· Understanding existing statutory, regulatory, or administrative efforts that encourage or discourage the development and use of strategic foresight, and how it relates to other existing administrative processes (e.g., risk management, program evaluation, strategic planning)

· Understanding the range of proposals that have been developed over the years for the Federal government.

· Understanding the approaches being using by other countries, states, and private industry that might inform the development of options for the federal government

What is our plan of action? The Panel has already met several times and administered a survey to NAPA fellows to solicit their insights. It will launch a series of weekly blog posts, with this being the first, to share insights of panel members and solicit your insights in response. The intent is that these blog posts — and the comments from readers — will serve as the building blocks for our report.

These blog posts will run through February and then the Panel will begin drafting its report and recommendations, with a target completion of the end of April 2016.

In addition to the blogs, it will jointly host with Booz Allen Hamilton, beginning in March 2016, a series of in-person table-top exercises on selected topics to demonstrate how foresight scenarios are developed, and their potential value to decision makers. In the course of these exercises, we hope to engage opinion-influencers from a wide spectrum of perspectives.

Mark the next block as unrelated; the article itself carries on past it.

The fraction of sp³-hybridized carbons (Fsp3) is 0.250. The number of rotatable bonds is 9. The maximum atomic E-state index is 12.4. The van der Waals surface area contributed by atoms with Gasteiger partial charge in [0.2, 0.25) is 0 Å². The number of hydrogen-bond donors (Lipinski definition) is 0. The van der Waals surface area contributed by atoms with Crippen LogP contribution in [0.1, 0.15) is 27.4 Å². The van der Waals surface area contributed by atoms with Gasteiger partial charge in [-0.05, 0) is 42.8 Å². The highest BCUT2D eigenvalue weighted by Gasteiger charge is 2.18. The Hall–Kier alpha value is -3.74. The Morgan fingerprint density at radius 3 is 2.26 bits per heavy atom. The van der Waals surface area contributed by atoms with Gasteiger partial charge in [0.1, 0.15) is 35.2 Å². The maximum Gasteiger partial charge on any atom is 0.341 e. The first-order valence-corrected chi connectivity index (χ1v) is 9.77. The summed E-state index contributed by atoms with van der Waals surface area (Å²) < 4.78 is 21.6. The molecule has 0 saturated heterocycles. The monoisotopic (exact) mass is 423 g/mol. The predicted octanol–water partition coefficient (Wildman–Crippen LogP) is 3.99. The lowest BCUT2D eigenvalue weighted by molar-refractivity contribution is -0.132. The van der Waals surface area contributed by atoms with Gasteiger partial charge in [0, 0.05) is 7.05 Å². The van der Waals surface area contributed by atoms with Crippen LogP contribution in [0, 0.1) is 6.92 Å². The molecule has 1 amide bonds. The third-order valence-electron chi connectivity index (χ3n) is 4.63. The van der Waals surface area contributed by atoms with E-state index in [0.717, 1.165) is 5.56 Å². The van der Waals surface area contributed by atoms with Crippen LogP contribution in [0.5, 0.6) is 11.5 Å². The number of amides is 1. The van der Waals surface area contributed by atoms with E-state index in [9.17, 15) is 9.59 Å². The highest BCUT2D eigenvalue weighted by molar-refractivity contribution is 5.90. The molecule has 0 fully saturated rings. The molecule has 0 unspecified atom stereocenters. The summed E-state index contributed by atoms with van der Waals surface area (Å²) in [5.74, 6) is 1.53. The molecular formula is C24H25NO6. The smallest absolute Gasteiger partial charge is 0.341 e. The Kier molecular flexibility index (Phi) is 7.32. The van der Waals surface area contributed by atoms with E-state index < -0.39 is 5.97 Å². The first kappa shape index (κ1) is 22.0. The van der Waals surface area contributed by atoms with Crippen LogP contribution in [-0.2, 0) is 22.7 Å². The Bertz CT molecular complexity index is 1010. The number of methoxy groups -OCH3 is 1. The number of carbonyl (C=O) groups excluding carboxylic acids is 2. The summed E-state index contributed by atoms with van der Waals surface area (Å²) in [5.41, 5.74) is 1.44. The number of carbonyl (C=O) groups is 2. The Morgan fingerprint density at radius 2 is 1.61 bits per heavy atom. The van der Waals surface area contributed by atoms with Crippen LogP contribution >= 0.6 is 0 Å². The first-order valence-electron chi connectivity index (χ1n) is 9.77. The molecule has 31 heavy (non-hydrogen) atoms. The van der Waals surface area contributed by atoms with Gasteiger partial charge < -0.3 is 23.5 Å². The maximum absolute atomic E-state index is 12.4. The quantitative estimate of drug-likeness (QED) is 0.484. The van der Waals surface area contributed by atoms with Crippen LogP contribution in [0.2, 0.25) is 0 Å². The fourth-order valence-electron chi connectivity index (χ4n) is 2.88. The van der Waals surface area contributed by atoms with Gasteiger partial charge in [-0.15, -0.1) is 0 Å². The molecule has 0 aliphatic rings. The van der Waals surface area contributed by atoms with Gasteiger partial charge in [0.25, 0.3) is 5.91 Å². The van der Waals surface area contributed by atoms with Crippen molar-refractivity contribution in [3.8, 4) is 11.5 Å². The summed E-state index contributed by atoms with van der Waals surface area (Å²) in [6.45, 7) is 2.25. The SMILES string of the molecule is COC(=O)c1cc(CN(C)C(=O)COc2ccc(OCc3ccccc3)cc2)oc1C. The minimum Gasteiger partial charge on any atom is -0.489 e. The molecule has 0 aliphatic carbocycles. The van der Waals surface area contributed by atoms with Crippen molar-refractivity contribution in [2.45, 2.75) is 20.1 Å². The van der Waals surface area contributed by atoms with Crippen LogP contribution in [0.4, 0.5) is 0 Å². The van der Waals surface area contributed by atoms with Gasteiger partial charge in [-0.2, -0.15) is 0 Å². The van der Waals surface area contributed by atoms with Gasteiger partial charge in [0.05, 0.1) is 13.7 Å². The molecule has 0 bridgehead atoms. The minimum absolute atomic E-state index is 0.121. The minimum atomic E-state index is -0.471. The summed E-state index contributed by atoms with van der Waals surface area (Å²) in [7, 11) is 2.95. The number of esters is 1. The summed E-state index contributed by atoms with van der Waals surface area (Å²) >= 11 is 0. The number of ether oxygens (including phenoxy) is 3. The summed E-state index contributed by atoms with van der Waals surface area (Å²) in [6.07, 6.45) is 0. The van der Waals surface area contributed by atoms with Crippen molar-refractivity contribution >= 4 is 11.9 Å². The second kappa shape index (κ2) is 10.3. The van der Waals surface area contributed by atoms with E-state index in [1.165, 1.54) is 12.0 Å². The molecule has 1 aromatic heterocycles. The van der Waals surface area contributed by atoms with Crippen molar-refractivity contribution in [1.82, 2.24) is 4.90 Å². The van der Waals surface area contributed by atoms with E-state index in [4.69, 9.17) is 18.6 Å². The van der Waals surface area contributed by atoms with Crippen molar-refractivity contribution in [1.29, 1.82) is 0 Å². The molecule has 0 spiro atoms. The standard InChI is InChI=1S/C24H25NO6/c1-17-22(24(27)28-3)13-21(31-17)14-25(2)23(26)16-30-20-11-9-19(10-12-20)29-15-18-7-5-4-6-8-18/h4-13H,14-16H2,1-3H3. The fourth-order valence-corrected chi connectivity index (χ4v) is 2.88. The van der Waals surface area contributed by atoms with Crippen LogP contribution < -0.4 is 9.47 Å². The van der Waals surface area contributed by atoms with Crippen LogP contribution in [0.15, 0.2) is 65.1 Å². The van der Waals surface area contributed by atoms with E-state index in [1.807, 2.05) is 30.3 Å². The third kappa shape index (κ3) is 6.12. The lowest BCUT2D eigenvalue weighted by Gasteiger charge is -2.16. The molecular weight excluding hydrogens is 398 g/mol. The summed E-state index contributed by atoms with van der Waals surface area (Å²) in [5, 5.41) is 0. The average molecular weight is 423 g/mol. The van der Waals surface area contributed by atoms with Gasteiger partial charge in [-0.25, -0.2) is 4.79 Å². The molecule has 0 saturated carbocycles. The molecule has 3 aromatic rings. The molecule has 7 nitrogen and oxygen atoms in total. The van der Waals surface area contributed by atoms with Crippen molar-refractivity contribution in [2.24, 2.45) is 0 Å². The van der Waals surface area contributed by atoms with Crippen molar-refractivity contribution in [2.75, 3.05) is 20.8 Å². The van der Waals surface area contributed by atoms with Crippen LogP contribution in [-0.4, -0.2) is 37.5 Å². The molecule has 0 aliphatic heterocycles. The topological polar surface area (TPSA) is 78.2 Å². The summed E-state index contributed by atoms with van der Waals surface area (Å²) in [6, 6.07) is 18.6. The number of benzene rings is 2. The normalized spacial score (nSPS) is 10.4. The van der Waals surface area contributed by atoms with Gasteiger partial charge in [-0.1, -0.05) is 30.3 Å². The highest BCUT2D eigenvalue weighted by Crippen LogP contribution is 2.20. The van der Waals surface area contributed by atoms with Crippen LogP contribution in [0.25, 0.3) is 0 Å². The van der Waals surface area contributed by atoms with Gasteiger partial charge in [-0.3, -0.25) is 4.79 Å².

If you have read this far, you must be interested! So, please join us on line in the blog forum and provide your insights. We would also like concrete examples of where foresight initiatives have been developed, and are particularly interested in examples of where foresight has influenced specific policy decisions in government.

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2 thoughts on “Bringing Strategic Foresight to the Fore”

  1. So sorry about the typo: the 5th last word would needed to be “concrete”, which was an essential element of the innovative new bridge network.

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  2. Thank-you for your valuable article relating strategic foresight to administration.
    Yesterday I talked with a senior highway and roads planner of a large city who passionately told me the importance of long-term planning for for the transportation network. He said that the effects of decisions that are made about roads are actually felt only about 15 years later! Unfortunately the administration of this city is presently only taking actions that makes the party look good, instead of taking a systems thinking perspective to plan into the distant future.
    On an encouraging note, I have often driven past a specific intersection, where the traffic congestion of the past was resolved with a very innovative solution. I had often wondered who had initiated this option. The road planner then told me that he had been involved, because in the early 1990s he had realised that if the traffic flow of this intersection is not resolved, it will cause signficant traffic flow problems for the whole city in future decades! What valuable strategic foresight perspective by one person that resulted in congrete (excuse the pun) action!